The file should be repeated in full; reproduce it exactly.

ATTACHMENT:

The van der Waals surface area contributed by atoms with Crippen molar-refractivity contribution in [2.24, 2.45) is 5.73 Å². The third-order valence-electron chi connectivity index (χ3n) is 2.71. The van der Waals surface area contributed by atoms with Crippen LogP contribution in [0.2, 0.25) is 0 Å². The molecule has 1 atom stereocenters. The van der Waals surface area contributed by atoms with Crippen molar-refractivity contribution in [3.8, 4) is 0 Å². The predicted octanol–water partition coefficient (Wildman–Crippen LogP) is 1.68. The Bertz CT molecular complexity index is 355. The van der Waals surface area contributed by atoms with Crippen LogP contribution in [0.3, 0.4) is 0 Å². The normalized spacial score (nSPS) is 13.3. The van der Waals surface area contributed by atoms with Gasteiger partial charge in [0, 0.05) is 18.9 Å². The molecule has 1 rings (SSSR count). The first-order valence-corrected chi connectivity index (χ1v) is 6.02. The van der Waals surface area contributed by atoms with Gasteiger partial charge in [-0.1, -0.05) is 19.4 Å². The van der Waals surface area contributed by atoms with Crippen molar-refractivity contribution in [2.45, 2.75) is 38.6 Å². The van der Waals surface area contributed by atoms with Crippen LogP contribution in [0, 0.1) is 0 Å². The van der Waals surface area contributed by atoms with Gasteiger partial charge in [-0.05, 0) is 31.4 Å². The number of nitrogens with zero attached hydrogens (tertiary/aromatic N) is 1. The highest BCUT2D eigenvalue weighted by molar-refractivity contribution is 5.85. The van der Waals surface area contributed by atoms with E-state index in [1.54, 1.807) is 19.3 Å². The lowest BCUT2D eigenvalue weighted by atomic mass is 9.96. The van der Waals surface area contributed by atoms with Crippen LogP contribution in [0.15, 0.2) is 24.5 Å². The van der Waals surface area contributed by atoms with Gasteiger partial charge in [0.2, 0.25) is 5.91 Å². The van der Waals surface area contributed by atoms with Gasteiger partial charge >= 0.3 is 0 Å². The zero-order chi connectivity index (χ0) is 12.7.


The van der Waals surface area contributed by atoms with Crippen molar-refractivity contribution in [2.24, 2.45) is 5.73 Å². The third-order valence-electron chi connectivity index (χ3n) is 2.71. The van der Waals surface area contributed by atoms with Crippen LogP contribution in [0.2, 0.25) is 0 Å². The molecule has 1 atom stereocenters. The van der Waals surface area contributed by atoms with Crippen molar-refractivity contribution in [3.8, 4) is 0 Å². The predicted octanol–water partition coefficient (Wildman–Crippen LogP) is 1.68. The Bertz CT molecular complexity index is 355. The van der Waals surface area contributed by atoms with Crippen LogP contribution in [0.3, 0.4) is 0 Å². The normalized spacial score (nSPS) is 13.3. The van der Waals surface area contributed by atoms with Gasteiger partial charge in [0, 0.05) is 18.9 Å². The molecule has 1 rings (SSSR count). The first-order valence-corrected chi connectivity index (χ1v) is 6.02. The van der Waals surface area contributed by atoms with Gasteiger partial charge in [-0.1, -0.05) is 19.4 Å². The van der Waals surface area contributed by atoms with Crippen molar-refractivity contribution in [2.45, 2.75) is 38.6 Å². The van der Waals surface area contributed by atoms with Crippen LogP contribution in [0, 0.1) is 0 Å². The van der Waals surface area contributed by atoms with Gasteiger partial charge in [-0.05, 0) is 31.4 Å². The number of nitrogens with zero attached hydrogens (tertiary/aromatic N) is 1. The highest BCUT2D eigenvalue weighted by molar-refractivity contribution is 5.85. The van der Waals surface area contributed by atoms with E-state index in [1.54, 1.807) is 19.3 Å². The lowest BCUT2D eigenvalue weighted by atomic mass is 9.96. The van der Waals surface area contributed by atoms with Crippen LogP contribution in [0.15, 0.2) is 24.5 Å². The van der Waals surface area contributed by atoms with Gasteiger partial charge in [0.2, 0.25) is 5.91 Å². The van der Waals surface area contributed by atoms with Gasteiger partial charge >= 0.3 is 0 Å². The zero-order chi connectivity index (χ0) is 12.7.